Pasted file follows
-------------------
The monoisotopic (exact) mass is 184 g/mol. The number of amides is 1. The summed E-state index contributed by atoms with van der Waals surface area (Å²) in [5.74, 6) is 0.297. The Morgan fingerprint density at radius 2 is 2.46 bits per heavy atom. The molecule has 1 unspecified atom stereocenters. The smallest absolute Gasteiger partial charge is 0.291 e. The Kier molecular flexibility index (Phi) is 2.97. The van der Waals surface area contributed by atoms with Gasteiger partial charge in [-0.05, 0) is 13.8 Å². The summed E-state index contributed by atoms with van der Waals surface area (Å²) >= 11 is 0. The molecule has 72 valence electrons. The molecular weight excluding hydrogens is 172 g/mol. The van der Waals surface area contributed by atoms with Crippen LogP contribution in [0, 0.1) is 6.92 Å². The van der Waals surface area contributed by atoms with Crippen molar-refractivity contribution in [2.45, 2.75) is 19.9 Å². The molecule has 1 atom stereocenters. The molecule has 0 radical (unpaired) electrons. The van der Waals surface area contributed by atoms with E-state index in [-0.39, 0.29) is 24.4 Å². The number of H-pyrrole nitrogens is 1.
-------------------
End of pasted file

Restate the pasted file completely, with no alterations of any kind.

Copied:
The monoisotopic (exact) mass is 184 g/mol. The number of amides is 1. The summed E-state index contributed by atoms with van der Waals surface area (Å²) in [5.74, 6) is 0.297. The Morgan fingerprint density at radius 2 is 2.46 bits per heavy atom. The molecule has 1 unspecified atom stereocenters. The smallest absolute Gasteiger partial charge is 0.291 e. The Kier molecular flexibility index (Phi) is 2.97. The van der Waals surface area contributed by atoms with Gasteiger partial charge in [-0.05, 0) is 13.8 Å². The summed E-state index contributed by atoms with van der Waals surface area (Å²) >= 11 is 0. The molecule has 72 valence electrons. The molecular weight excluding hydrogens is 172 g/mol. The van der Waals surface area contributed by atoms with Crippen LogP contribution in [0, 0.1) is 6.92 Å². The van der Waals surface area contributed by atoms with Crippen molar-refractivity contribution in [2.45, 2.75) is 19.9 Å². The molecule has 1 atom stereocenters. The molecule has 0 radical (unpaired) electrons. The van der Waals surface area contributed by atoms with E-state index in [-0.39, 0.29) is 24.4 Å². The number of H-pyrrole nitrogens is 1.